fIn We Were Feminists Once, Andi Zeisler deconstructs recent incarnations of feminism, especially as it connects to pop culture and advertising. She mixes acerbic wit and interviews with both fellow journalists and researchers. But the crux of her work is her specific and insightful interpretations of the marketplace, social and cultural trends, and their impact on the short and long-term future of the feminist movement.
If this sounds a little intense, it is. Other times Zeisler tends towards funny while discussing the Spice Girls or granny-pants. But honestly, this book wasn’t nearly as snarky as I thought it would be. I thought discussing pop culture and feminism together would lighten the mood. Nope. In fact, what I learned is that pop culture primarily discounts and undermines feminist goals. Zeisler drives that point home with example after example.
She begins with Hollywood, and this book pre-dated the #metoo revelations. Even so, the discussion of equality in this industry is nothing short of depressing. The way “women’s” movies are denigrated and female writers treated makes you wonder why any women would want to work in Hollywood.
Then Zeisler unpacks the relationship of empowerment and feminism. The advertising industry uses empowerment and choice to sell products to women. Apparently it all started in the 1990s with the Wonderbra, which was pitched as a boon for the wearer’s self-esteem. And not for all the men who could now more effectively view her pushed-up boobs.
Television shows haven’t exactly added anything to the advancement of feminism, despite their regular spin to the contrary. The Mary Tyler Moore Show may have been the first show about a young, single, working woman. But it didn’t present an accurate reality for most women. Instead, television white-washed and over-simplified. Mary was white, lived in a lovely large apartment, and didn’t sleep around. She didn’t struggle with paying bills, deadbeat family members, or working multiple jobs just to keep the heat turned on. According to Zeisler, the decades since Mary haven’t improved much.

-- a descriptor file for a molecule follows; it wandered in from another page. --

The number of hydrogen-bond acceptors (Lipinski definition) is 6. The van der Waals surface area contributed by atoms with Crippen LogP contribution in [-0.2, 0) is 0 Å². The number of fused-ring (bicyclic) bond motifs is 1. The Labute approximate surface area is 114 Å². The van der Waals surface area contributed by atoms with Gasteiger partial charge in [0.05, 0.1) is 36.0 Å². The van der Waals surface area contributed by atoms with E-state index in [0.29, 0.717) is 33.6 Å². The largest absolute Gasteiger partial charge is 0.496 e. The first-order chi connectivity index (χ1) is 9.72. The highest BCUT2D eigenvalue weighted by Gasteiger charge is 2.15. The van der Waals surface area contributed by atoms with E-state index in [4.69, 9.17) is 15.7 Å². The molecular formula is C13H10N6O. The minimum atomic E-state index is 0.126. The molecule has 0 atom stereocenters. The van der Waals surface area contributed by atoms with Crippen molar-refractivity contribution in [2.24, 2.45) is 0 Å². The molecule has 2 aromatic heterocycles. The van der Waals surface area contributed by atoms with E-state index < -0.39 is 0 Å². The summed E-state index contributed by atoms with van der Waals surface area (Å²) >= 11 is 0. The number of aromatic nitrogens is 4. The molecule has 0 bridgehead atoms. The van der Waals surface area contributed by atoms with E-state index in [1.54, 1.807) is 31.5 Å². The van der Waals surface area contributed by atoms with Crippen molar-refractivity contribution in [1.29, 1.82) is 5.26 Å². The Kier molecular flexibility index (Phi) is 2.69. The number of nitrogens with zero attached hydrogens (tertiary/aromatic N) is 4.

In fact, reality TV like The Bachelor / Bachelorette have put feminist perspectives on a deep dive. And don’t even get Zeisler started on The Swan. Despite the theoretical empowerment of women, reality TV is more about shaming women for what they aren’t than allowing them a true equal footing. Not very feminist, right?
And this is just part one of the book.
Zeisler lays out the good, the bad, and the ugly. She sees that mud puddle and says, “let’s see how deep it goes.” After reading this book, I’m glad she did. I came up from the mud with my eyes wide open, and ready to more critically analyze the pop culture crossing my path.
I think We Were Feminists Once appealed to me as a former marketing professional. Zeisler examines a dizzying variety of consumer and advertising trends in the lens of feminism. But my background may have also helped me grasp some of her concepts, rather than overwhelming me.
It would be easy to say this is a fundamental 21st-century feminist tome. But I’m struggling to heartily recommend it because parts weren’t very easily readable. On the other hand, if you want easy, feminism isn’t it. The topic itself is complicated and Zeisler lets it be just that. She revels in its intricate layers. Then she clarifies them as much as possible. As she says of feminism,
“It’s serious because it is about people demanding that their humanity be recognized as valuable. The root issues that feminism confronts—wage inequality, gendered divisions of labor, institutional racism and sexism, structural violence and, of course, bodily autonomy—are deeply unsexy.”
But, if you care about these “deeply unsexy” topics, I hope you’ll read Zeisler’s book. It’s worth the effort.